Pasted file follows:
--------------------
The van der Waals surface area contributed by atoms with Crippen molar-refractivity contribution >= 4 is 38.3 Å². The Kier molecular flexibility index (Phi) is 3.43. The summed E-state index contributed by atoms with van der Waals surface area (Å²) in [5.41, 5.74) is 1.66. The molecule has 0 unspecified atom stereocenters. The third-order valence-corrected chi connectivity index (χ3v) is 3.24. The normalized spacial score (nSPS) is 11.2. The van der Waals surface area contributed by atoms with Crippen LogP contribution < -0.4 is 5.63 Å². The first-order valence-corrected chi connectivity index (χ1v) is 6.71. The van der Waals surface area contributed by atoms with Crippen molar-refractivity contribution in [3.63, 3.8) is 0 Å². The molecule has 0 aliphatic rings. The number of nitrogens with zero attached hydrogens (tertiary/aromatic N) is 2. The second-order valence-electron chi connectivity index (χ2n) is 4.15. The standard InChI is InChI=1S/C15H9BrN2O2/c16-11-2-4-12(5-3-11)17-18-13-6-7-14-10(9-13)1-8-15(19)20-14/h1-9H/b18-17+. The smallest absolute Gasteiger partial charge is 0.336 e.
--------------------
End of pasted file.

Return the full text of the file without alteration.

The van der Waals surface area contributed by atoms with Crippen molar-refractivity contribution >= 4 is 38.3 Å². The Kier molecular flexibility index (Phi) is 3.43. The summed E-state index contributed by atoms with van der Waals surface area (Å²) in [5.41, 5.74) is 1.66. The molecule has 0 unspecified atom stereocenters. The third-order valence-corrected chi connectivity index (χ3v) is 3.24. The normalized spacial score (nSPS) is 11.2. The van der Waals surface area contributed by atoms with Crippen LogP contribution < -0.4 is 5.63 Å². The first-order valence-corrected chi connectivity index (χ1v) is 6.71. The van der Waals surface area contributed by atoms with Crippen molar-refractivity contribution in [3.63, 3.8) is 0 Å². The molecule has 0 aliphatic rings. The number of nitrogens with zero attached hydrogens (tertiary/aromatic N) is 2. The second-order valence-electron chi connectivity index (χ2n) is 4.15. The standard InChI is InChI=1S/C15H9BrN2O2/c16-11-2-4-12(5-3-11)17-18-13-6-7-14-10(9-13)1-8-15(19)20-14/h1-9H/b18-17+. The smallest absolute Gasteiger partial charge is 0.336 e.